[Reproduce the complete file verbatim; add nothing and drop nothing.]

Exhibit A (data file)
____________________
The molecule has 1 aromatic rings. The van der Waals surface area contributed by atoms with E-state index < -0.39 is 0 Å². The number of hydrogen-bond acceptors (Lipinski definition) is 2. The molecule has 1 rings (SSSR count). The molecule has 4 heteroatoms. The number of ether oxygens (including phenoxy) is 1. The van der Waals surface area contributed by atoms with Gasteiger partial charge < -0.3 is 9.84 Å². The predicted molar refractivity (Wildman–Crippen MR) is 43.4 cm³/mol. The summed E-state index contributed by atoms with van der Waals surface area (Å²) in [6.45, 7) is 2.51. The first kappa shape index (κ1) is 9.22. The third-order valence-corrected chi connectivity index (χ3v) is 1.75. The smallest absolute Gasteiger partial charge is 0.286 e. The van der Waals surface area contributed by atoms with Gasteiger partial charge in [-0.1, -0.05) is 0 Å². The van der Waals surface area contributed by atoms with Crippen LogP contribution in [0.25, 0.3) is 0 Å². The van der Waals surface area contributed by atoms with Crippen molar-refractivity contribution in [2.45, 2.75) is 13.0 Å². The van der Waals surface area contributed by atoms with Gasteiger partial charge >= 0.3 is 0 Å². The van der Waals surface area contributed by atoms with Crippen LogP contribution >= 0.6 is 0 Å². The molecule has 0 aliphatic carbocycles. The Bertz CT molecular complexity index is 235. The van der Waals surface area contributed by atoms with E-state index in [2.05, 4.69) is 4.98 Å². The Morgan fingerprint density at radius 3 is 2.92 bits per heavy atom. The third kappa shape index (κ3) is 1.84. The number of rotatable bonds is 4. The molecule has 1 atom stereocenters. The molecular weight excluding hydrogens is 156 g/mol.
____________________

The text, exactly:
The molecule has 1 aromatic rings. The van der Waals surface area contributed by atoms with E-state index < -0.39 is 0 Å². The number of hydrogen-bond acceptors (Lipinski definition) is 2. The molecule has 1 rings (SSSR count). The molecule has 4 heteroatoms. The number of ether oxygens (including phenoxy) is 1. The van der Waals surface area contributed by atoms with Gasteiger partial charge < -0.3 is 9.84 Å². The predicted molar refractivity (Wildman–Crippen MR) is 43.4 cm³/mol. The summed E-state index contributed by atoms with van der Waals surface area (Å²) in [6.45, 7) is 2.51. The first kappa shape index (κ1) is 9.22. The third-order valence-corrected chi connectivity index (χ3v) is 1.75. The smallest absolute Gasteiger partial charge is 0.286 e. The van der Waals surface area contributed by atoms with Gasteiger partial charge in [-0.1, -0.05) is 0 Å². The van der Waals surface area contributed by atoms with Crippen LogP contribution in [0.25, 0.3) is 0 Å². The van der Waals surface area contributed by atoms with Crippen molar-refractivity contribution in [2.45, 2.75) is 13.0 Å². The van der Waals surface area contributed by atoms with Gasteiger partial charge >= 0.3 is 0 Å². The van der Waals surface area contributed by atoms with Crippen LogP contribution >= 0.6 is 0 Å². The molecule has 0 aliphatic carbocycles. The Bertz CT molecular complexity index is 235. The van der Waals surface area contributed by atoms with E-state index in [2.05, 4.69) is 4.98 Å². The Morgan fingerprint density at radius 3 is 2.92 bits per heavy atom. The third kappa shape index (κ3) is 1.84. The number of rotatable bonds is 4. The molecule has 1 atom stereocenters. The molecular weight excluding hydrogens is 156 g/mol.